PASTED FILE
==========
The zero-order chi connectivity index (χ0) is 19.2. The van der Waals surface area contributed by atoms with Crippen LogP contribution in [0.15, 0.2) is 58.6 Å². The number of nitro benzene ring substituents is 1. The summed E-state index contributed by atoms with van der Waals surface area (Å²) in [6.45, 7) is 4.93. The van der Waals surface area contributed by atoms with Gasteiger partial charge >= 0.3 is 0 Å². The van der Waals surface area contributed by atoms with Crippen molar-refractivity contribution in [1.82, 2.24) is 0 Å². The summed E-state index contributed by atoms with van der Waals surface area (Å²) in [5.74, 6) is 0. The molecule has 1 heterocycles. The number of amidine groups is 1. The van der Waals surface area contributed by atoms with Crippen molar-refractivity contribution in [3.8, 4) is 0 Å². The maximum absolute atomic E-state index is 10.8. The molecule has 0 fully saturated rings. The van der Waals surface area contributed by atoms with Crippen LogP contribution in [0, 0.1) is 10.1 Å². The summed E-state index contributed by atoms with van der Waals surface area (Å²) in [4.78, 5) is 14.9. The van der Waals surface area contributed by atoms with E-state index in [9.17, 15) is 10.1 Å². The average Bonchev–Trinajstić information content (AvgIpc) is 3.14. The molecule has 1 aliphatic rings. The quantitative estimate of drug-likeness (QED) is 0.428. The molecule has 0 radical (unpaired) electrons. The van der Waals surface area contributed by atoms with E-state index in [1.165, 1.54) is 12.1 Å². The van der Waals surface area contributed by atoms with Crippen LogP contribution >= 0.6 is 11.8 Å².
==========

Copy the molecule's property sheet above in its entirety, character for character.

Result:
The zero-order chi connectivity index (χ0) is 19.2. The van der Waals surface area contributed by atoms with Crippen LogP contribution in [0.15, 0.2) is 58.6 Å². The number of nitro benzene ring substituents is 1. The summed E-state index contributed by atoms with van der Waals surface area (Å²) in [6.45, 7) is 4.93. The van der Waals surface area contributed by atoms with Gasteiger partial charge >= 0.3 is 0 Å². The van der Waals surface area contributed by atoms with Crippen molar-refractivity contribution in [1.82, 2.24) is 0 Å². The summed E-state index contributed by atoms with van der Waals surface area (Å²) in [5.74, 6) is 0. The molecule has 1 heterocycles. The number of amidine groups is 1. The van der Waals surface area contributed by atoms with Crippen molar-refractivity contribution in [3.8, 4) is 0 Å². The maximum absolute atomic E-state index is 10.8. The molecule has 0 fully saturated rings. The van der Waals surface area contributed by atoms with Crippen LogP contribution in [0, 0.1) is 10.1 Å². The summed E-state index contributed by atoms with van der Waals surface area (Å²) in [4.78, 5) is 14.9. The van der Waals surface area contributed by atoms with E-state index in [9.17, 15) is 10.1 Å². The average Bonchev–Trinajstić information content (AvgIpc) is 3.14. The molecule has 1 aliphatic rings. The quantitative estimate of drug-likeness (QED) is 0.428. The molecule has 0 radical (unpaired) electrons. The van der Waals surface area contributed by atoms with E-state index in [1.165, 1.54) is 12.1 Å². The van der Waals surface area contributed by atoms with Crippen LogP contribution >= 0.6 is 11.8 Å².